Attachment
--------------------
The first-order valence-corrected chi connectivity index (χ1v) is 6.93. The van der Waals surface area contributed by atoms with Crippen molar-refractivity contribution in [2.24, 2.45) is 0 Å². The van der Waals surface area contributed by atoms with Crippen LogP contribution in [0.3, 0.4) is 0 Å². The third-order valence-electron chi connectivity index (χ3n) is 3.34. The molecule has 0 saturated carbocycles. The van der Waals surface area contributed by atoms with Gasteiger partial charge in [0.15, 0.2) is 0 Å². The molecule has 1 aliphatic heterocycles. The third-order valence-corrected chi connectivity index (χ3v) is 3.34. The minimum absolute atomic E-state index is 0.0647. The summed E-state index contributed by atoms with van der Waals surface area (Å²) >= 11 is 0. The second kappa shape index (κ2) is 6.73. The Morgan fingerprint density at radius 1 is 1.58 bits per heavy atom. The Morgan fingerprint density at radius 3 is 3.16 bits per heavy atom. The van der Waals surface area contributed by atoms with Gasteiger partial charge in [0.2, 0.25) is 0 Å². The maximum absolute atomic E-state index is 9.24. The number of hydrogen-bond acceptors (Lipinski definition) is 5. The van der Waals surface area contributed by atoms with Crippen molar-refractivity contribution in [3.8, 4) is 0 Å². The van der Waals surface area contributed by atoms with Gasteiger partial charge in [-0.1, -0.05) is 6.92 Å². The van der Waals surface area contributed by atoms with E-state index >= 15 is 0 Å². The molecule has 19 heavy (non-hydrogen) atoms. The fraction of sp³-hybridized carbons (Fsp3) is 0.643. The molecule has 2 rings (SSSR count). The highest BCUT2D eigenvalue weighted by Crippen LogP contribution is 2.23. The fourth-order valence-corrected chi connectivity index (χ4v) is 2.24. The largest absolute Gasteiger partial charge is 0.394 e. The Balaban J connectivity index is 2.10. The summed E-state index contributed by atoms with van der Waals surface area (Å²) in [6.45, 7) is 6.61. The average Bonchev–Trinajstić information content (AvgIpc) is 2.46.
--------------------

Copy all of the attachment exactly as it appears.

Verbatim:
The first-order valence-corrected chi connectivity index (χ1v) is 6.93. The van der Waals surface area contributed by atoms with Crippen molar-refractivity contribution in [2.24, 2.45) is 0 Å². The van der Waals surface area contributed by atoms with Crippen LogP contribution in [0.3, 0.4) is 0 Å². The third-order valence-electron chi connectivity index (χ3n) is 3.34. The molecule has 0 saturated carbocycles. The van der Waals surface area contributed by atoms with Gasteiger partial charge in [0.15, 0.2) is 0 Å². The molecule has 1 aliphatic heterocycles. The third-order valence-corrected chi connectivity index (χ3v) is 3.34. The minimum absolute atomic E-state index is 0.0647. The summed E-state index contributed by atoms with van der Waals surface area (Å²) >= 11 is 0. The second kappa shape index (κ2) is 6.73. The Morgan fingerprint density at radius 1 is 1.58 bits per heavy atom. The Morgan fingerprint density at radius 3 is 3.16 bits per heavy atom. The van der Waals surface area contributed by atoms with Gasteiger partial charge in [0.2, 0.25) is 0 Å². The maximum absolute atomic E-state index is 9.24. The number of hydrogen-bond acceptors (Lipinski definition) is 5. The van der Waals surface area contributed by atoms with Crippen molar-refractivity contribution in [3.8, 4) is 0 Å². The van der Waals surface area contributed by atoms with Gasteiger partial charge in [-0.1, -0.05) is 6.92 Å². The van der Waals surface area contributed by atoms with E-state index >= 15 is 0 Å². The molecule has 19 heavy (non-hydrogen) atoms. The fraction of sp³-hybridized carbons (Fsp3) is 0.643. The molecule has 2 rings (SSSR count). The highest BCUT2D eigenvalue weighted by Crippen LogP contribution is 2.23. The fourth-order valence-corrected chi connectivity index (χ4v) is 2.24. The largest absolute Gasteiger partial charge is 0.394 e. The Balaban J connectivity index is 2.10. The summed E-state index contributed by atoms with van der Waals surface area (Å²) in [6.45, 7) is 6.61. The average Bonchev–Trinajstić information content (AvgIpc) is 2.46.